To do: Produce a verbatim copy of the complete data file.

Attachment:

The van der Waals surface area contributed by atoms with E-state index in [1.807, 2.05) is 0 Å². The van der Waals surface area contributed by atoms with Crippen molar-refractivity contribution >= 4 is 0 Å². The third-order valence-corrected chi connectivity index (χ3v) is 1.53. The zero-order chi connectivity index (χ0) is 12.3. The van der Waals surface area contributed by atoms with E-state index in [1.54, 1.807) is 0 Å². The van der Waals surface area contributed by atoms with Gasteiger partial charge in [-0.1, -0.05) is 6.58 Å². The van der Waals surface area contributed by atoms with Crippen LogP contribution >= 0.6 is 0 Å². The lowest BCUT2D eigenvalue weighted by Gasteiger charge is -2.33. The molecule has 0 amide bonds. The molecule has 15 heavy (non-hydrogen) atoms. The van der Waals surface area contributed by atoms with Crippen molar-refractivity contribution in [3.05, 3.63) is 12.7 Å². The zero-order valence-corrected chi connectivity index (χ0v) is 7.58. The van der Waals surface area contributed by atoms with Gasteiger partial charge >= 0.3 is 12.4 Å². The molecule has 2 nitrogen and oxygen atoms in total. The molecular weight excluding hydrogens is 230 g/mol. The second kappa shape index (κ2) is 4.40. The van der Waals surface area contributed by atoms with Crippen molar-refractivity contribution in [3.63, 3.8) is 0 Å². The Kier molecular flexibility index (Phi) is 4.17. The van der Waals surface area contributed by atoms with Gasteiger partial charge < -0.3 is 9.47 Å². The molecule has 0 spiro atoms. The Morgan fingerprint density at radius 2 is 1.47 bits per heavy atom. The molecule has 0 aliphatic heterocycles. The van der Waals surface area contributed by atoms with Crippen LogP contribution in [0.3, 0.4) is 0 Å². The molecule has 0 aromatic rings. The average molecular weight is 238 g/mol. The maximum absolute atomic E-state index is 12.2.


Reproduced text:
The van der Waals surface area contributed by atoms with E-state index in [1.807, 2.05) is 0 Å². The van der Waals surface area contributed by atoms with Crippen molar-refractivity contribution >= 4 is 0 Å². The third-order valence-corrected chi connectivity index (χ3v) is 1.53. The zero-order chi connectivity index (χ0) is 12.3. The van der Waals surface area contributed by atoms with E-state index in [1.54, 1.807) is 0 Å². The van der Waals surface area contributed by atoms with Gasteiger partial charge in [-0.1, -0.05) is 6.58 Å². The van der Waals surface area contributed by atoms with Crippen LogP contribution >= 0.6 is 0 Å². The lowest BCUT2D eigenvalue weighted by Gasteiger charge is -2.33. The molecule has 0 amide bonds. The molecule has 15 heavy (non-hydrogen) atoms. The van der Waals surface area contributed by atoms with Crippen molar-refractivity contribution in [3.05, 3.63) is 12.7 Å². The zero-order valence-corrected chi connectivity index (χ0v) is 7.58. The van der Waals surface area contributed by atoms with Gasteiger partial charge >= 0.3 is 12.4 Å². The molecule has 2 nitrogen and oxygen atoms in total. The molecular weight excluding hydrogens is 230 g/mol. The second kappa shape index (κ2) is 4.40. The van der Waals surface area contributed by atoms with Crippen molar-refractivity contribution in [3.63, 3.8) is 0 Å². The Kier molecular flexibility index (Phi) is 4.17. The van der Waals surface area contributed by atoms with Gasteiger partial charge < -0.3 is 9.47 Å². The molecule has 0 spiro atoms. The Morgan fingerprint density at radius 2 is 1.47 bits per heavy atom. The molecule has 0 aliphatic heterocycles. The van der Waals surface area contributed by atoms with Crippen LogP contribution in [0.3, 0.4) is 0 Å². The molecule has 0 aromatic rings. The average molecular weight is 238 g/mol. The maximum absolute atomic E-state index is 12.2.